Clearly, I was no longer an illustrator, despite the previous five years of training. Suddenly cast adrift from the heavy workload of a freelance, the vacant days felt like weeks. Weeks dragged past, no longer demarcated by weekends and workdays. Seasons elided into each other. The empty years seemed to stretch out ahead of me, pressing on my chest, squeezing out my life. I had no idea how long I was going to feel this way. After a few months, I knew that I couldn’t carry on being so isolated and  feeling so useless, so I screwed my courage up and spoke to another mother on the school run. She was considerably older than me ( not difficult, since back then, I was the  child at the school gates waiting for her child) and I knew from the grapevine that she had a job with Save the Children. So I stammered with my new depression-gifted speech impediment something along the lines of wanting to help. Fully expecting that she’d turn me away.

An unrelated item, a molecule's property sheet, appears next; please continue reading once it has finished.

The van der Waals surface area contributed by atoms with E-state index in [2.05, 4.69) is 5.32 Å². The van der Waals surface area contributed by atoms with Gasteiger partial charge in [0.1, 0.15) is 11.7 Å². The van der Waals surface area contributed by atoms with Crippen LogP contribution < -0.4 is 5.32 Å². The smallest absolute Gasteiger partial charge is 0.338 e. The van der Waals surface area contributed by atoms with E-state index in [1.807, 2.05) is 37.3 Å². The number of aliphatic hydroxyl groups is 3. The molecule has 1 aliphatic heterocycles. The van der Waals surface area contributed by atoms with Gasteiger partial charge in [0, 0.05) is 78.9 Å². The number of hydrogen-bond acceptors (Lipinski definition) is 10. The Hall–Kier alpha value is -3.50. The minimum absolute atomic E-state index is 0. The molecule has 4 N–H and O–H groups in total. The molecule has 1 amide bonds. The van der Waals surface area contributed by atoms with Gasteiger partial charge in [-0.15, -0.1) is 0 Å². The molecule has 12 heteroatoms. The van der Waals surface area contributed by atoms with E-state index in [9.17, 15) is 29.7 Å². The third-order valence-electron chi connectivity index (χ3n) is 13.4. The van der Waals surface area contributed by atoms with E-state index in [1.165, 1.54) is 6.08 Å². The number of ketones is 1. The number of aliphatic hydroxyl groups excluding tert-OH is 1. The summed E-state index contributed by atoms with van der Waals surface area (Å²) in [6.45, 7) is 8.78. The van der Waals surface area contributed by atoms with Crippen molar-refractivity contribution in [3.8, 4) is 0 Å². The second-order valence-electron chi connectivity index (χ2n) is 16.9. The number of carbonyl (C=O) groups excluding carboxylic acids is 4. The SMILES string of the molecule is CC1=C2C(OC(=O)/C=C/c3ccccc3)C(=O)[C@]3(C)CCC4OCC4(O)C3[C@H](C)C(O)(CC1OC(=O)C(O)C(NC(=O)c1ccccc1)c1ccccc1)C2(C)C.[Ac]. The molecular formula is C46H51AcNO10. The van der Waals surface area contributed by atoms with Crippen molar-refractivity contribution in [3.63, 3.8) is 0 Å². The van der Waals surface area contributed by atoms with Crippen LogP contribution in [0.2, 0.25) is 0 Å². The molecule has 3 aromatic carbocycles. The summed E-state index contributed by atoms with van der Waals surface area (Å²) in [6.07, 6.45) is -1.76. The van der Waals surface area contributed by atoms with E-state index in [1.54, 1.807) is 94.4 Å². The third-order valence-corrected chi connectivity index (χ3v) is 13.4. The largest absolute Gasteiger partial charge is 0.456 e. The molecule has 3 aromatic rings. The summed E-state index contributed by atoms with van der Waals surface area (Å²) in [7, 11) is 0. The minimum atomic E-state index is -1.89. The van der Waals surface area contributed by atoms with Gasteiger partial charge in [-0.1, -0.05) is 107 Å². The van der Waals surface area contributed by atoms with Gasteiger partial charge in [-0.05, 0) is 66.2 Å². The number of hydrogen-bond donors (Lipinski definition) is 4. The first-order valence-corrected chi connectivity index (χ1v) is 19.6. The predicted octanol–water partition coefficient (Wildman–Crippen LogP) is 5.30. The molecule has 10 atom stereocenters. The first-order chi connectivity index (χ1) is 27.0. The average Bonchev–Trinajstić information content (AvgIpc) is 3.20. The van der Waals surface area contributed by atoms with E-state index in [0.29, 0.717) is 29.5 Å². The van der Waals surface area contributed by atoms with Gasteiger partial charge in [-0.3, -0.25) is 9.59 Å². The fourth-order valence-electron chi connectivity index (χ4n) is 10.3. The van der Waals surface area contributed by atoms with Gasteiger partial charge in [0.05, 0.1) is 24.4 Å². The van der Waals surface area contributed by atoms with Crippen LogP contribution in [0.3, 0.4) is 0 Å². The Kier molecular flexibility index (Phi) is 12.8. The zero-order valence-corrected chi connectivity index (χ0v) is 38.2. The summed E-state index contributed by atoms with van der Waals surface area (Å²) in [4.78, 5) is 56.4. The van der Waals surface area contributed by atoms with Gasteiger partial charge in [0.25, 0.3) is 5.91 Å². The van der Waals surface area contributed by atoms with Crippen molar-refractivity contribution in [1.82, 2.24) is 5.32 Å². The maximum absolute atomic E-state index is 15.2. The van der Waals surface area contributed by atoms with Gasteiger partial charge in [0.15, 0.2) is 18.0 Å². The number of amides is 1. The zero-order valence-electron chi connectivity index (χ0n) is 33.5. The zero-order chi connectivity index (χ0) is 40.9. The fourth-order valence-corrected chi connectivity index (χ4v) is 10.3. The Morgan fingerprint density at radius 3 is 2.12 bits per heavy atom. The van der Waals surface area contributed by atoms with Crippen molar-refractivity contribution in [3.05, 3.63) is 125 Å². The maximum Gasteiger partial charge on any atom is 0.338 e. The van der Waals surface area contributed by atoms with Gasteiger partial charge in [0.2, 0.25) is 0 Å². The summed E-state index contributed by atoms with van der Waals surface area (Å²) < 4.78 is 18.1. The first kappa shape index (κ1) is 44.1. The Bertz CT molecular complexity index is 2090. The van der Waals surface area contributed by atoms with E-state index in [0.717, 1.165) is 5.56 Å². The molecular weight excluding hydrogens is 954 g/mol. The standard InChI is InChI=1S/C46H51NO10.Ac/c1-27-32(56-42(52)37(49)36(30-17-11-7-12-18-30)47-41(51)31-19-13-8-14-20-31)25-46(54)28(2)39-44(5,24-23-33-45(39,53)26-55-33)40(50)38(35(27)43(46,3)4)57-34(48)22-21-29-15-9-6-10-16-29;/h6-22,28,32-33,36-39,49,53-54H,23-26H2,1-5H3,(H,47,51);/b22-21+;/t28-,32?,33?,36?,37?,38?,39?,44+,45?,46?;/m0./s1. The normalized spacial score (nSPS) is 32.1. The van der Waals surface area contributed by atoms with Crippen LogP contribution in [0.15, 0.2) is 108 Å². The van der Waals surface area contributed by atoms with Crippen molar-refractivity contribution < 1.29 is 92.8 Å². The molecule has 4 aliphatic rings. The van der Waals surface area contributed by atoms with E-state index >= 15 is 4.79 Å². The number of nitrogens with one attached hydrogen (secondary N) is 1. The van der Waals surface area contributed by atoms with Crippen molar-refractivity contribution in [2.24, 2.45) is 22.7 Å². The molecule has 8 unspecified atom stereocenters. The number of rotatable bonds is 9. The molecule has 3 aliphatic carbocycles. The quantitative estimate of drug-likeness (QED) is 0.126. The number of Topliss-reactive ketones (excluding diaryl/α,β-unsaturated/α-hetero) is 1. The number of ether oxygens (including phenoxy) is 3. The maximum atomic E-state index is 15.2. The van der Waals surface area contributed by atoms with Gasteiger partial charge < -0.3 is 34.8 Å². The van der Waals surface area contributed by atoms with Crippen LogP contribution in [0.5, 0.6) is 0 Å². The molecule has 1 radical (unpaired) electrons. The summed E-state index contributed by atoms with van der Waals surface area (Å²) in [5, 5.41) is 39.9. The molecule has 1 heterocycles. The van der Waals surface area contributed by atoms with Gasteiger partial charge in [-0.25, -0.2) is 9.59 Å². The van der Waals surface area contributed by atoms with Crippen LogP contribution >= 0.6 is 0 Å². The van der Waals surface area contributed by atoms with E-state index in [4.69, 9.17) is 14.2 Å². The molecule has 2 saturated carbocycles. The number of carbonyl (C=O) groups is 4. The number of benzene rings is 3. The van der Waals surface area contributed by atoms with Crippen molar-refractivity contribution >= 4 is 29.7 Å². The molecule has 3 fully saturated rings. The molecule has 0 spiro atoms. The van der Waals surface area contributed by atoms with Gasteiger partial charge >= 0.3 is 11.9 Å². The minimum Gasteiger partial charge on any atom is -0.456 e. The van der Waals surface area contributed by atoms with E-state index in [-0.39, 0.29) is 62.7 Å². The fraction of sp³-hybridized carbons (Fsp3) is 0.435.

To my utter terror, she said ‘Great – when can you start, how much time can you give, and have you got your own transport?’ And thus began a job of sorts with Save the Children. To this day, I cannot remember what I did. I just know that I did something and it helped someone. Maybe. I do hope so. It got me out of my house and back in the world of people who didn’t appear to be beset by my particular brand of darkness. I was trying, even then, to turn that dark feeling into something that might be useful to someone else even if I felt that it was destroying me. Sorry, that’s not very clear ; it’s that thing I keep banging on about ; the alchemy of despair – taking the raw, base leaden metal of depression and trying to change it into gold. And in the end, the gold I found was an abiding love of the paintings of a Swedish artist called Karl Larsson. My boss lady at Save the Children introduced me to his work, and even down in the depths of my depressive pit, I loved his family-orientated watercolours. Larsson drew what he loved from what was around him. He loved his house and his wife and his children so he drew them. Over and over again, with such tenderness and precision it’s almost as if they’re breathing on the page. I longed to be able to paint like him. I longed to be able to paint ; I was distressed beyond measure by not being able to put brush to paper and get my feelings out.  I drew a couple of black and white posters for Save the Children’s local branch bake sale or similar, but they didn’t fill the yearning inside.